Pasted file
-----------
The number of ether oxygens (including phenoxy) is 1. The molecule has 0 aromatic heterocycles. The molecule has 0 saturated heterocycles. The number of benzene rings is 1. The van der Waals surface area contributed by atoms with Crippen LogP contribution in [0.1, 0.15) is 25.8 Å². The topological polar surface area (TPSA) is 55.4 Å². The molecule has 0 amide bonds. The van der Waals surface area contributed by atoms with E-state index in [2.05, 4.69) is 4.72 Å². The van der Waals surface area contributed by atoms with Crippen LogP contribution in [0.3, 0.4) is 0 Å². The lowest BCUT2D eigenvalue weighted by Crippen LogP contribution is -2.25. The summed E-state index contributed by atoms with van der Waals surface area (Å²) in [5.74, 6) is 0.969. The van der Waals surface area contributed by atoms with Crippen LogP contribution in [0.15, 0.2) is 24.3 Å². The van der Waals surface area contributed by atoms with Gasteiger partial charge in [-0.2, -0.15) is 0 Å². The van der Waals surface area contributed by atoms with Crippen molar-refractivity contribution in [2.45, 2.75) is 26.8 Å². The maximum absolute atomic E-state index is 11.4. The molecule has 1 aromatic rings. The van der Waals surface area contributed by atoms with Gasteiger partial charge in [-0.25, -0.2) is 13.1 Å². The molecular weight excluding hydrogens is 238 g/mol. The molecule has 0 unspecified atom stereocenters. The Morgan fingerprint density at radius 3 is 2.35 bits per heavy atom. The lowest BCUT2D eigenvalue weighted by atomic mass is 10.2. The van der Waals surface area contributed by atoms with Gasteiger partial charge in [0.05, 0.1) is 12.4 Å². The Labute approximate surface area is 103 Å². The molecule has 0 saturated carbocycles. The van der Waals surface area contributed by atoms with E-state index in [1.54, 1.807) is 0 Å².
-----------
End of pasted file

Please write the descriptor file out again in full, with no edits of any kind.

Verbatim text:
The number of ether oxygens (including phenoxy) is 1. The molecule has 0 aromatic heterocycles. The molecule has 0 saturated heterocycles. The number of benzene rings is 1. The van der Waals surface area contributed by atoms with Crippen LogP contribution in [0.1, 0.15) is 25.8 Å². The topological polar surface area (TPSA) is 55.4 Å². The molecule has 0 amide bonds. The van der Waals surface area contributed by atoms with E-state index in [2.05, 4.69) is 4.72 Å². The van der Waals surface area contributed by atoms with Crippen LogP contribution in [0.3, 0.4) is 0 Å². The lowest BCUT2D eigenvalue weighted by Crippen LogP contribution is -2.25. The summed E-state index contributed by atoms with van der Waals surface area (Å²) in [5.74, 6) is 0.969. The van der Waals surface area contributed by atoms with Crippen LogP contribution in [0.15, 0.2) is 24.3 Å². The van der Waals surface area contributed by atoms with Gasteiger partial charge in [-0.2, -0.15) is 0 Å². The van der Waals surface area contributed by atoms with Crippen molar-refractivity contribution in [2.45, 2.75) is 26.8 Å². The maximum absolute atomic E-state index is 11.4. The molecule has 1 aromatic rings. The van der Waals surface area contributed by atoms with Gasteiger partial charge in [-0.25, -0.2) is 13.1 Å². The molecular weight excluding hydrogens is 238 g/mol. The molecule has 0 unspecified atom stereocenters. The Morgan fingerprint density at radius 3 is 2.35 bits per heavy atom. The lowest BCUT2D eigenvalue weighted by atomic mass is 10.2. The van der Waals surface area contributed by atoms with Gasteiger partial charge in [0.05, 0.1) is 12.4 Å². The Labute approximate surface area is 103 Å². The molecule has 0 saturated carbocycles. The van der Waals surface area contributed by atoms with E-state index in [1.54, 1.807) is 0 Å².